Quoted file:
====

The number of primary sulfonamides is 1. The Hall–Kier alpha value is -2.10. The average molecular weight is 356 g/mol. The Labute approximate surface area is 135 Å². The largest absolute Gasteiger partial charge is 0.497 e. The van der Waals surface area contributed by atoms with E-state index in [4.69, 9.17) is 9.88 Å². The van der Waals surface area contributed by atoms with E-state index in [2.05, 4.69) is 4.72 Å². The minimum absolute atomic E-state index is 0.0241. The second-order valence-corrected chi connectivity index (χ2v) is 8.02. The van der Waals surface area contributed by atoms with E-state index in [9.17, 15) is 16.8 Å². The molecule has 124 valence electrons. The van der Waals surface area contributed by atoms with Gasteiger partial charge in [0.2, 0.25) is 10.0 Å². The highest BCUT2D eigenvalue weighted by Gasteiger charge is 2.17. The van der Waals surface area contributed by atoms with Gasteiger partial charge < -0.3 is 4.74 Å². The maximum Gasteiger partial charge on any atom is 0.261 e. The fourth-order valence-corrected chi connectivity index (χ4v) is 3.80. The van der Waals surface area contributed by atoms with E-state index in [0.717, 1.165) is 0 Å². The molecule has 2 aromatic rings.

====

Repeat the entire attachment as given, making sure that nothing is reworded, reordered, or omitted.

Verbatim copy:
The number of primary sulfonamides is 1. The Hall–Kier alpha value is -2.10. The average molecular weight is 356 g/mol. The Labute approximate surface area is 135 Å². The largest absolute Gasteiger partial charge is 0.497 e. The van der Waals surface area contributed by atoms with E-state index in [4.69, 9.17) is 9.88 Å². The van der Waals surface area contributed by atoms with E-state index in [2.05, 4.69) is 4.72 Å². The minimum absolute atomic E-state index is 0.0241. The second-order valence-corrected chi connectivity index (χ2v) is 8.02. The van der Waals surface area contributed by atoms with E-state index in [9.17, 15) is 16.8 Å². The molecule has 124 valence electrons. The van der Waals surface area contributed by atoms with Gasteiger partial charge in [0.2, 0.25) is 10.0 Å². The highest BCUT2D eigenvalue weighted by Gasteiger charge is 2.17. The van der Waals surface area contributed by atoms with Gasteiger partial charge < -0.3 is 4.74 Å². The maximum Gasteiger partial charge on any atom is 0.261 e. The fourth-order valence-corrected chi connectivity index (χ4v) is 3.80. The van der Waals surface area contributed by atoms with E-state index in [0.717, 1.165) is 0 Å². The molecule has 2 aromatic rings.